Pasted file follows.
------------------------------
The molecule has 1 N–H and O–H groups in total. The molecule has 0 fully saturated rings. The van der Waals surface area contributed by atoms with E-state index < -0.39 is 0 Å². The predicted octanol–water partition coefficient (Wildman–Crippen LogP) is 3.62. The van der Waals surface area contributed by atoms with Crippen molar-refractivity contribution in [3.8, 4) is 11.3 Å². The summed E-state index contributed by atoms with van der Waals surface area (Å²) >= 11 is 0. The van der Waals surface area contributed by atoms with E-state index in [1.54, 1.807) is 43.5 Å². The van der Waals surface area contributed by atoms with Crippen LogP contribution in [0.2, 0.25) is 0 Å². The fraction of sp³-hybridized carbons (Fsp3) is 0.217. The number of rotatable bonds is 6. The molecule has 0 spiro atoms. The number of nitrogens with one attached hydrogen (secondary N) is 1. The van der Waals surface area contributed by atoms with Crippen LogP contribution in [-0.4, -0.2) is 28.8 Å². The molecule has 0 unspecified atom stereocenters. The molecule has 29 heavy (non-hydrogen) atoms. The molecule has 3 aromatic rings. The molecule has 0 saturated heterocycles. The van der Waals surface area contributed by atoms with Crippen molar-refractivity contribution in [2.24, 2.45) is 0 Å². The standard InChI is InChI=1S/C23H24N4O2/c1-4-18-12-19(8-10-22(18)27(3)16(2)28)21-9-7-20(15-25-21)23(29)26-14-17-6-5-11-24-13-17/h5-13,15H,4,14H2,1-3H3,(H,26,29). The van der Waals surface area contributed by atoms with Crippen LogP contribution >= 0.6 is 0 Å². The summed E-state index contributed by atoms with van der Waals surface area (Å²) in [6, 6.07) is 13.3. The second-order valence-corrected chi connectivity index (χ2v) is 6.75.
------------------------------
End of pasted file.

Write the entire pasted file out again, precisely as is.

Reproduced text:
The molecule has 1 N–H and O–H groups in total. The molecule has 0 fully saturated rings. The van der Waals surface area contributed by atoms with E-state index < -0.39 is 0 Å². The predicted octanol–water partition coefficient (Wildman–Crippen LogP) is 3.62. The van der Waals surface area contributed by atoms with Crippen molar-refractivity contribution in [3.8, 4) is 11.3 Å². The summed E-state index contributed by atoms with van der Waals surface area (Å²) >= 11 is 0. The van der Waals surface area contributed by atoms with E-state index in [1.54, 1.807) is 43.5 Å². The van der Waals surface area contributed by atoms with Crippen LogP contribution in [0.2, 0.25) is 0 Å². The fraction of sp³-hybridized carbons (Fsp3) is 0.217. The number of rotatable bonds is 6. The molecule has 0 spiro atoms. The number of nitrogens with one attached hydrogen (secondary N) is 1. The van der Waals surface area contributed by atoms with Crippen LogP contribution in [-0.4, -0.2) is 28.8 Å². The molecule has 0 unspecified atom stereocenters. The molecule has 29 heavy (non-hydrogen) atoms. The molecule has 3 aromatic rings. The molecule has 0 saturated heterocycles. The van der Waals surface area contributed by atoms with Crippen molar-refractivity contribution in [2.24, 2.45) is 0 Å². The standard InChI is InChI=1S/C23H24N4O2/c1-4-18-12-19(8-10-22(18)27(3)16(2)28)21-9-7-20(15-25-21)23(29)26-14-17-6-5-11-24-13-17/h5-13,15H,4,14H2,1-3H3,(H,26,29). The van der Waals surface area contributed by atoms with Crippen LogP contribution >= 0.6 is 0 Å². The summed E-state index contributed by atoms with van der Waals surface area (Å²) in [6, 6.07) is 13.3. The second-order valence-corrected chi connectivity index (χ2v) is 6.75.